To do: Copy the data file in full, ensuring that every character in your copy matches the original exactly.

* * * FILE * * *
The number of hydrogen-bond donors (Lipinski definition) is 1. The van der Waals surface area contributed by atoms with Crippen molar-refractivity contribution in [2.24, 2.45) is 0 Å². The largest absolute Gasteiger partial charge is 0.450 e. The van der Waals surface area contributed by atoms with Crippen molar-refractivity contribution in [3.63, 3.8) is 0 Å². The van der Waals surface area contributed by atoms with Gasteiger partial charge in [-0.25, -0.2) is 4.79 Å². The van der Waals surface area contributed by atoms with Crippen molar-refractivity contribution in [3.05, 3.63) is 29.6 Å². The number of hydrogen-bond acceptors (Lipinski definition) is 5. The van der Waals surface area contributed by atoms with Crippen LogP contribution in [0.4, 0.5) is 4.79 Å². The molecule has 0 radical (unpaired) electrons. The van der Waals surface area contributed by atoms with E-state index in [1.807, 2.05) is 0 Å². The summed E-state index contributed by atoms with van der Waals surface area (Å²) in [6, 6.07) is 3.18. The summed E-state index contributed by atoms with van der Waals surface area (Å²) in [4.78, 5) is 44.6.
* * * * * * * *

The number of hydrogen-bond donors (Lipinski definition) is 1. The van der Waals surface area contributed by atoms with Crippen molar-refractivity contribution in [2.24, 2.45) is 0 Å². The largest absolute Gasteiger partial charge is 0.450 e. The van der Waals surface area contributed by atoms with Crippen molar-refractivity contribution in [3.63, 3.8) is 0 Å². The van der Waals surface area contributed by atoms with Gasteiger partial charge in [-0.25, -0.2) is 4.79 Å². The van der Waals surface area contributed by atoms with Crippen molar-refractivity contribution in [3.05, 3.63) is 29.6 Å². The number of hydrogen-bond acceptors (Lipinski definition) is 5. The van der Waals surface area contributed by atoms with Crippen LogP contribution in [0.4, 0.5) is 4.79 Å². The molecule has 0 radical (unpaired) electrons. The van der Waals surface area contributed by atoms with E-state index in [1.807, 2.05) is 0 Å². The summed E-state index contributed by atoms with van der Waals surface area (Å²) in [6, 6.07) is 3.18. The summed E-state index contributed by atoms with van der Waals surface area (Å²) in [4.78, 5) is 44.6.